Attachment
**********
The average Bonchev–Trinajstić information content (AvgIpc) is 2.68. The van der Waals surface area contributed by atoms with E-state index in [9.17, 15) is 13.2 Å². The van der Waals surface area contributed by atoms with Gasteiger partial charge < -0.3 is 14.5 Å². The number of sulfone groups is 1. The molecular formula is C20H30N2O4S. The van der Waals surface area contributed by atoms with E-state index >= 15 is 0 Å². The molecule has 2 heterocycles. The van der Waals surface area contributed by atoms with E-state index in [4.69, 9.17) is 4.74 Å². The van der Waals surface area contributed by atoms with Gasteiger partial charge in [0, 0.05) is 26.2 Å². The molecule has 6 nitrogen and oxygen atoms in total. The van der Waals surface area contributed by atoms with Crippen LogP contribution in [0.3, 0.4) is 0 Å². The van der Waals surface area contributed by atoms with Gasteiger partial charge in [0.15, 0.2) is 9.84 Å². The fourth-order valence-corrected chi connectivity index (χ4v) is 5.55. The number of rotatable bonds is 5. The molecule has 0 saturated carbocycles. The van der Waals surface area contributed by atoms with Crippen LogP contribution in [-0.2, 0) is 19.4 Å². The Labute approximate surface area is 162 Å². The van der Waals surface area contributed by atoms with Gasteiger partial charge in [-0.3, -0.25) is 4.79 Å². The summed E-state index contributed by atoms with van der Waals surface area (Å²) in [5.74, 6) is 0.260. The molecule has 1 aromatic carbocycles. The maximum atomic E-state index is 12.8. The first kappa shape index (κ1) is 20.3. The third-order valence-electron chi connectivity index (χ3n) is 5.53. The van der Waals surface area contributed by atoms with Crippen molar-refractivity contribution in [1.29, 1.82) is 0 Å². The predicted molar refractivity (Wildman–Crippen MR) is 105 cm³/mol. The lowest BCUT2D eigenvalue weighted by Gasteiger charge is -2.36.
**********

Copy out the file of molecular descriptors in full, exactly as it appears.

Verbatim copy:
The average Bonchev–Trinajstić information content (AvgIpc) is 2.68. The van der Waals surface area contributed by atoms with E-state index in [9.17, 15) is 13.2 Å². The van der Waals surface area contributed by atoms with Gasteiger partial charge < -0.3 is 14.5 Å². The number of sulfone groups is 1. The molecular formula is C20H30N2O4S. The van der Waals surface area contributed by atoms with E-state index >= 15 is 0 Å². The molecule has 2 heterocycles. The van der Waals surface area contributed by atoms with E-state index in [4.69, 9.17) is 4.74 Å². The van der Waals surface area contributed by atoms with Gasteiger partial charge in [0, 0.05) is 26.2 Å². The molecule has 6 nitrogen and oxygen atoms in total. The van der Waals surface area contributed by atoms with Crippen LogP contribution in [0.3, 0.4) is 0 Å². The van der Waals surface area contributed by atoms with Gasteiger partial charge in [0.15, 0.2) is 9.84 Å². The fourth-order valence-corrected chi connectivity index (χ4v) is 5.55. The number of rotatable bonds is 5. The molecule has 0 saturated carbocycles. The van der Waals surface area contributed by atoms with Crippen LogP contribution in [-0.2, 0) is 19.4 Å². The Labute approximate surface area is 162 Å². The van der Waals surface area contributed by atoms with Gasteiger partial charge in [-0.3, -0.25) is 4.79 Å². The summed E-state index contributed by atoms with van der Waals surface area (Å²) in [5.74, 6) is 0.260. The molecule has 1 aromatic carbocycles. The maximum atomic E-state index is 12.8. The first kappa shape index (κ1) is 20.3. The third-order valence-electron chi connectivity index (χ3n) is 5.53. The van der Waals surface area contributed by atoms with Crippen molar-refractivity contribution in [1.29, 1.82) is 0 Å². The predicted molar refractivity (Wildman–Crippen MR) is 105 cm³/mol. The lowest BCUT2D eigenvalue weighted by Gasteiger charge is -2.36.